In September it will start a trial to install a fiber optic network made from 90% recycled plastic. Only 10% new plastic is then needed to manufacture the tube into which the fibre-optic cable goes.
Commenting on the development, Joost Steltenpool, responsible for the fibre-optic network at KPN, said: “KPN has been committed to sustainability for years and together with partners we are investigating how we can install fibre-optic fibre faster, more sustainably and with less inconvenience. Our ambition is not only to provide as many people as possible with superfast internet, we also want to do this in a sustainable way. Our customers want that too. This new development makes a further contribution to this”.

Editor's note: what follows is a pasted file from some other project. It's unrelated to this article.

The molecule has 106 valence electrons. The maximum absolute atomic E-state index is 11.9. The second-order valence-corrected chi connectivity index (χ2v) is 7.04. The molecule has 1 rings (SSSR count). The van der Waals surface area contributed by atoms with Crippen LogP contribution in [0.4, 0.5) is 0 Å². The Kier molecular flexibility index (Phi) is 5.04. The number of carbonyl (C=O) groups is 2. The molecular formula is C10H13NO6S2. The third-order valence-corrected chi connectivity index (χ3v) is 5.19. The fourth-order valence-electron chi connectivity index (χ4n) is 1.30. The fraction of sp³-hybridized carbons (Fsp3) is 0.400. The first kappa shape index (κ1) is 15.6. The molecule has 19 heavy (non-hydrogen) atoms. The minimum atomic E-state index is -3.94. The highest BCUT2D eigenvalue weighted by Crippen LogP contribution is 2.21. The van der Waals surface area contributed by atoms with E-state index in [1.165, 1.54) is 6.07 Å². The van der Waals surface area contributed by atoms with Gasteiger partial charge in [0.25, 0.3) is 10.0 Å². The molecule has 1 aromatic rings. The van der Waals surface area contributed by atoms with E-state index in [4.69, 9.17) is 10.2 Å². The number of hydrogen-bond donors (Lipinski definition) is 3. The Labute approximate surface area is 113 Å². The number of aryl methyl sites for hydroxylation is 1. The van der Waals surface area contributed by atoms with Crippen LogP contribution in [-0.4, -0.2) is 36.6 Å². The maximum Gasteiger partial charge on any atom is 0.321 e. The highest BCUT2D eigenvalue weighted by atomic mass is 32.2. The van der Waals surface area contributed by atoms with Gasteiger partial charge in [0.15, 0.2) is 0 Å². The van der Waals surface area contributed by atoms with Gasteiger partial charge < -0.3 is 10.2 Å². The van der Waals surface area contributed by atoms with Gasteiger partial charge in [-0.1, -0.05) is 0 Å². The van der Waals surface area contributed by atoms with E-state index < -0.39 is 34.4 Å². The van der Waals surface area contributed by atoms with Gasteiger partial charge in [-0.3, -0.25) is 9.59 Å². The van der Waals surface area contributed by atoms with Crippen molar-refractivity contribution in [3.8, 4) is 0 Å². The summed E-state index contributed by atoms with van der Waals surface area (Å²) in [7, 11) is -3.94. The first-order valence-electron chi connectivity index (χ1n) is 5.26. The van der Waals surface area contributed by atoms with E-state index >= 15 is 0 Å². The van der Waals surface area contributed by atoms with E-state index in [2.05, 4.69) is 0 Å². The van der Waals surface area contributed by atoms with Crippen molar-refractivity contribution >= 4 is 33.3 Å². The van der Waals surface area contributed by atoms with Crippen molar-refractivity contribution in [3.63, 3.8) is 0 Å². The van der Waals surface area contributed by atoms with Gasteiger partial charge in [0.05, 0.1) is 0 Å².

Erik van den Oever, commercially responsible for the development of the Prysmian Group concept, added: “Due to the smaller and more flexible cables and pipes, the often full cable routes are less stressed. In addition, they are easier to install and spare tubes can be reused”.
The innovation has been developed and is being tested in collaboration with KPN partners Allinq, Van Gelder Telecom, Prysmian Group and VolkerWessels Telecom. It is a trial in Buitenpost (Friesland) and Nijmegen Dukenburg. If the result is positive, it will be released for more fibre-optic construction projects at KPN.
KPN plans to provide more than 40% of Dutch households with fibre by the end of 2021. About 2.6 million households (32%) are already connected to its fibre optic network.